SO, you I hope by now you clearly see the benefits of going from one stock to five, or from five stocks to twenty.

Each time you add a new investment to your portfolio, it will lower your risk of experiencing devastating losses. However, after a certain point, it will also lower the expected return from your investment portfolio.

For example, if you own 1000 stocks, you will eliminate unsystematic risk (risk associate with a particular company or industry), but, most likely, your portfolio will not contain the best performing stocks and the highest quality companies.

I pretty much can guarantee that a portfolio of 1000 stocks, whether owned individually or through Mutual Funds or ETFs (Exchange Traded Funds), will contain a wide range of opportunities – from best to worst. There will be some great picks (companies with phenomenal performance and growth potential) and quite a few losers.

In other words, at some point in your diversification efforts, you can reach the number of investments where the benefit of risk reduction is smaller than the decrease in expected gains.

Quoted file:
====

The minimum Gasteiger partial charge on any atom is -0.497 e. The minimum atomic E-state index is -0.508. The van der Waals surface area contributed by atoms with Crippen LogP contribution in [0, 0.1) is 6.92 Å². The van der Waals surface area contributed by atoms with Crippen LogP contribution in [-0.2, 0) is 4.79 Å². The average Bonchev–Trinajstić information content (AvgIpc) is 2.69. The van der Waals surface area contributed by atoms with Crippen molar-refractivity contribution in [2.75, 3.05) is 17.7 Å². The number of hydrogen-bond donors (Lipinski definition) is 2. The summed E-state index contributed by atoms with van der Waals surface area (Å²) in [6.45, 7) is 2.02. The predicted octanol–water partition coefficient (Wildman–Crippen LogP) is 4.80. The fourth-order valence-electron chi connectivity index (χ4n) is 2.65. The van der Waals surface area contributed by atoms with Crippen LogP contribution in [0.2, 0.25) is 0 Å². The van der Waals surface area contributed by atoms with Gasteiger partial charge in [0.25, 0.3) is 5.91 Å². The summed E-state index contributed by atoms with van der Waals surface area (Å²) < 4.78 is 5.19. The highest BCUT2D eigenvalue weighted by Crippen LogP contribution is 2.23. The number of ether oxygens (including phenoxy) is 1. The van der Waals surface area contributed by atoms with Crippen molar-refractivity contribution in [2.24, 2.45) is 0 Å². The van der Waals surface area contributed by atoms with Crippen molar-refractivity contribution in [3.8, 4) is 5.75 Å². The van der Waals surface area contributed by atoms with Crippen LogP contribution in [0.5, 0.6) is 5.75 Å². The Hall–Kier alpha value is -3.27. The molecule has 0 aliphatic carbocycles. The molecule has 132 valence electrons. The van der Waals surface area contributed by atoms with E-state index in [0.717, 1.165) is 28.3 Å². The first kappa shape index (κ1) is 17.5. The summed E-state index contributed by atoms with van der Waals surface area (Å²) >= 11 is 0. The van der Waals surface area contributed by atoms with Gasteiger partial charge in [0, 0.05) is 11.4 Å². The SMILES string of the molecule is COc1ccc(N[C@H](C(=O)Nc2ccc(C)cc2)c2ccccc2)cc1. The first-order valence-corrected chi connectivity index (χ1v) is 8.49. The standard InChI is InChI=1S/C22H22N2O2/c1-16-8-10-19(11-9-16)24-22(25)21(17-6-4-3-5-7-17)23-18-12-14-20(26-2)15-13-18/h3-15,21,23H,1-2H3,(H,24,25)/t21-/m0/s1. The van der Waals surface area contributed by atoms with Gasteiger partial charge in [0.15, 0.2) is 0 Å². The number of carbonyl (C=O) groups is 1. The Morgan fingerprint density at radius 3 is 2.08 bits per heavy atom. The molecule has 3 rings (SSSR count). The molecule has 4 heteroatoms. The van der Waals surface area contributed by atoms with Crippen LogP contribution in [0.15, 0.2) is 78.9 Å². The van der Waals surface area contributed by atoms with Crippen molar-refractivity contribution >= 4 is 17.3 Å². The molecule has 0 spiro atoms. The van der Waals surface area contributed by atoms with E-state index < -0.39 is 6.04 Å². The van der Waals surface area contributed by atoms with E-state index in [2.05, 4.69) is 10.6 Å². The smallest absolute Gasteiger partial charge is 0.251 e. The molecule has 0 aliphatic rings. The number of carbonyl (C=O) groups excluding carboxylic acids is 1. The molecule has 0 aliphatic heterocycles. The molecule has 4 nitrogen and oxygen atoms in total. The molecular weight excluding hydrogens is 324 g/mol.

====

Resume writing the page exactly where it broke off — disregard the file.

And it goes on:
How to Decide on the Optimal Diversification


What I want to bring to your attention today is that owning only 15-20 great stocks in your portfolio, which are diversified among a variety of industries, would be a much better choice than owning 20 great stocks plus 980 mediocre or poor performing stocks because these 980 will pull down your portfolio’s performance.

That’s why over-diversification leads to below average or even poor returns in your portfolio. And you may fall into this “over-diversification” trap by simply holding a few mutual funds, ETFs, and index funds that are over-diversified and focus on quantity instead of quality.

How to Diversify Your Portfolio


I strongly believe that diversification is not simply a numbers’ game.

As I demonstrated earlier, the number of investments in your portfolio does NOT determine how risk-prudent and performance-optimized your portfolio is.

The trick to successfully diversifying your portfolio is owning investments that play different roles in your investment portfolio.

Just like having a team in your business where every team member has a specific role in order to achieve best possible results in your business, your investments need to have different roles in order to achieve best returns in your investment portfolio.